Hasenöhrl and the Equivalence of Mass and Energy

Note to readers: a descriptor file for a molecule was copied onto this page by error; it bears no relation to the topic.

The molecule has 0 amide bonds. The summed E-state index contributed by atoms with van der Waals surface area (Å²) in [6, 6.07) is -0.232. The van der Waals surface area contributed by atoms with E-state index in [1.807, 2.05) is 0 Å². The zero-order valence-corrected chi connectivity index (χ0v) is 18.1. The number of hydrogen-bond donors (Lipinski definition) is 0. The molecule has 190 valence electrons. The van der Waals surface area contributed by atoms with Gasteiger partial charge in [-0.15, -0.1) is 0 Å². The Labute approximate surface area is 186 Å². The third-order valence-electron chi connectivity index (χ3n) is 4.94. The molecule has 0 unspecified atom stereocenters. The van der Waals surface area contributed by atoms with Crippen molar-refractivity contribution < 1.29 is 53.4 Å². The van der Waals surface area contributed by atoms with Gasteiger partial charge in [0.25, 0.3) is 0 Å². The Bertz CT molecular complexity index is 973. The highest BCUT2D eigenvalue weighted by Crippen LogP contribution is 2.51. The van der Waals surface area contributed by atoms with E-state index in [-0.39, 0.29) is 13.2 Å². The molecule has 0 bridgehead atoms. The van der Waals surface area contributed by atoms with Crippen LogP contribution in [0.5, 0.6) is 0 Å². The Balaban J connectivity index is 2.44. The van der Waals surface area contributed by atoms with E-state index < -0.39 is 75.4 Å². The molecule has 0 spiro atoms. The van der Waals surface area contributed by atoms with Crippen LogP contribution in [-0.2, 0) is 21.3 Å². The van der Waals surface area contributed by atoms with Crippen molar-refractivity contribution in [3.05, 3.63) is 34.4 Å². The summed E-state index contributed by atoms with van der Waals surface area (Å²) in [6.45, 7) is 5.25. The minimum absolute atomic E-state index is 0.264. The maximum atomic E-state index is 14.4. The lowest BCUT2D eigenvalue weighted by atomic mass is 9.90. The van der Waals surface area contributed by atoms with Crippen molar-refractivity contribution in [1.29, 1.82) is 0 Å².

In 1904 Austrian physicist Fritz Hasenöhrl (1874-1915) examined blackbody ra-diation in a reflecting cavity. By calculating the work necessary to keep the cavity moving at a constant velocity against the radiation pressure he concluded that to a moving observer the energy of the radiation would appear to increase by an amount E = (3/8)mc2, which in early 1905 he corrected to E = (3/4)mc2. Because rel-ativistic corrections come in at order v2/c2 and Hasenöhrl’s gedankenexperiment evidently required calculations only to order v/c, it is initially puzzling why he did not achieve the answer universally accepted today. Moreover, that m should be equal to (4/3)E/c2 has led commentators to believe that this problem is identical to the famous “4/3 problem ” of the self-energy of the electron and they have invari-ably attributed Hasenöhrl’s mistake to neglect of the cavity stresses. We examine Hasenöhrl’s papers from a modern, relativistic point of view in an attempt to un-derstand where exactly he went wrong. The problem turns out to be a rich and challenging one with strong resonances to matters that remain controversial. We give an acceptable relativistic solution to the conundrum and show that virtually everything ever written about Hasenöhrl’s thought experiment, including a 1923 paper by Enrico Fermi, is misleading if not incorrect

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